I know there is a lot of spiritual terminology here. & that contradicts an earlier point I made. Well, all that means is that we say "mindful breathing" instead of "Pranayama". We talk about "letting go" vs. "Dhyana". Let's use language that is relatable and attainable. Wellness is not an "escape". It is our basic human right and as yoga teachers it is our dharma to make this as accessible as possible.


Possible solutions & resources:


First of all … I don’t know. I’m not going to sit here and tell you that I know the answers. These are just some thoughts and ideas for us to discuss. In fact, let’s all start with “I don’t know”. This way, the egos are outside this room :) So .... I don’t know.


Can studios and spaces offer facilities subsidized for minority teachers so that they may be able to grow a following? Can all retreat facilitators make an equal effort to offer their teachings in their own city as well as a more expensive offering in an exotic far away location? Can there be a crowd funding effort to raise funds for entrepreneurs wanting to opening their own studios? Shall we create a larger database/website of resources for minorities who are getting going? I don’t know. As for me, this is a start … I offer corporate consultation for businesses and moving forward, I volunteer my time to help soldiers of love brainstorm, create, promote, build structures within their organization, etc. Many in the yoga industry need business help I find and I'm here to offer that.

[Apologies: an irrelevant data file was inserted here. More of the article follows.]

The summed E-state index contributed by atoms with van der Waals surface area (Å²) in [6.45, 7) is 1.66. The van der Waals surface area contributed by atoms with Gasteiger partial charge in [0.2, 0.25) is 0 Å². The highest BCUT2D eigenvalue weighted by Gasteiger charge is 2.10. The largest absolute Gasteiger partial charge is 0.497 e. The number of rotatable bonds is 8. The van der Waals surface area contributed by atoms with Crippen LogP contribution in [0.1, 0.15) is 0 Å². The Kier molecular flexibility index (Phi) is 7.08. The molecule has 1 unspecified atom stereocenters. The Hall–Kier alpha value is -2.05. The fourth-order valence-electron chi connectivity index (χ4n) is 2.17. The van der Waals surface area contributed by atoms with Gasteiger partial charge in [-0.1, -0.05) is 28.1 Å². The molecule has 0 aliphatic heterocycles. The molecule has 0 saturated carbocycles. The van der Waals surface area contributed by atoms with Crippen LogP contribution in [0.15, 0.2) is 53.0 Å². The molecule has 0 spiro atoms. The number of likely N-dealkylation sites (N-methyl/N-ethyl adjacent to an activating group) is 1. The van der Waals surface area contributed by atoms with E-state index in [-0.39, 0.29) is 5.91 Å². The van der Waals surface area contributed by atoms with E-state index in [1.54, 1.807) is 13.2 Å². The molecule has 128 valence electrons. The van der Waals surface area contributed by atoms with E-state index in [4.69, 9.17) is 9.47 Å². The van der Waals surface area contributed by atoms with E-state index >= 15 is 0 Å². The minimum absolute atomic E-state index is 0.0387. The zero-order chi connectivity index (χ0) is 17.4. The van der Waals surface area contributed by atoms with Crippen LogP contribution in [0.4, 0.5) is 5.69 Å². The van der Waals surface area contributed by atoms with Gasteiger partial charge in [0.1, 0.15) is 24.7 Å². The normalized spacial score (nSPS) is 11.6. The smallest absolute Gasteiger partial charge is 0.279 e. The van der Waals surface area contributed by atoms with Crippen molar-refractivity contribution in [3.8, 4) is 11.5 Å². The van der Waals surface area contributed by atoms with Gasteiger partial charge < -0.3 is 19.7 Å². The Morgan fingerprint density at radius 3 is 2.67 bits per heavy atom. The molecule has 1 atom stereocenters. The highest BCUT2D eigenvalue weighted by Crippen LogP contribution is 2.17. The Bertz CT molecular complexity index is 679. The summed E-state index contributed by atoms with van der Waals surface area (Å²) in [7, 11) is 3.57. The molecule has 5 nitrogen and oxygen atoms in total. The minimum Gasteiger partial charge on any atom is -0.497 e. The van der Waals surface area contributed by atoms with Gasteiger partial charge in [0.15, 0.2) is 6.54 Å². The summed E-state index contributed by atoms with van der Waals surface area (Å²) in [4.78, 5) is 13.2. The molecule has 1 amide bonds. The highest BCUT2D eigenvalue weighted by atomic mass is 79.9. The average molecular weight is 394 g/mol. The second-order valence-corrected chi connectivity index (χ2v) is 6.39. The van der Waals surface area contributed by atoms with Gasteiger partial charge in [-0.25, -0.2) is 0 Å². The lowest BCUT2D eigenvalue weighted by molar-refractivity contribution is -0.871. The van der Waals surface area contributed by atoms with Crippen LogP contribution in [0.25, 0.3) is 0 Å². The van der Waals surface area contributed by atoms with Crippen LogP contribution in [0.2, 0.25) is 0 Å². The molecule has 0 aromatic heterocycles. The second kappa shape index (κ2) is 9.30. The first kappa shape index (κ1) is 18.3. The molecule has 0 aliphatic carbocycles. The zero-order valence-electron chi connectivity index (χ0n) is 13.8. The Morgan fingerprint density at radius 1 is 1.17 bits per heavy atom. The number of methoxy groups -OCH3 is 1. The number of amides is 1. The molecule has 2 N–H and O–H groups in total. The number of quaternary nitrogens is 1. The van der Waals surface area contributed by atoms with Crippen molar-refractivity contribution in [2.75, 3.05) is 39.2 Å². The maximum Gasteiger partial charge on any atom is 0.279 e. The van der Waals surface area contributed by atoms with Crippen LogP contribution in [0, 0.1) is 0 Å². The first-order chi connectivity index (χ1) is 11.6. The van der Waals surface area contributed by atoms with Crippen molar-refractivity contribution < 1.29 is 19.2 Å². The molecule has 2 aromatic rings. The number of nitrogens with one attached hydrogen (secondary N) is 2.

Not all is gloomy. There are incredible initiatives already doing great work. I do not propose re-inventing any wheel that’s already rolling. I’d rather support the aligned movements and create more awareness for them and support their growth and evolution.


The New Leaf Foundation (https://newleaffoundation.com/). I am so proud that this is a Canadian initiative. They are innovators and are working hard to bring change to the front lines. “Yoga studios” like Spirit Loft (https://www.spiritloft.com/) support New Leaf Foundation. Notice that I put “yoga studio” in quotes. This is because Spirit Loft is known and branded as a “Movement Centre”. They offer diversity in their approach to sharing healing. This inherently makes this space more welcoming to all kinds of modalities and demographics. I am not blasted with a huge Ome symbol when I walk in.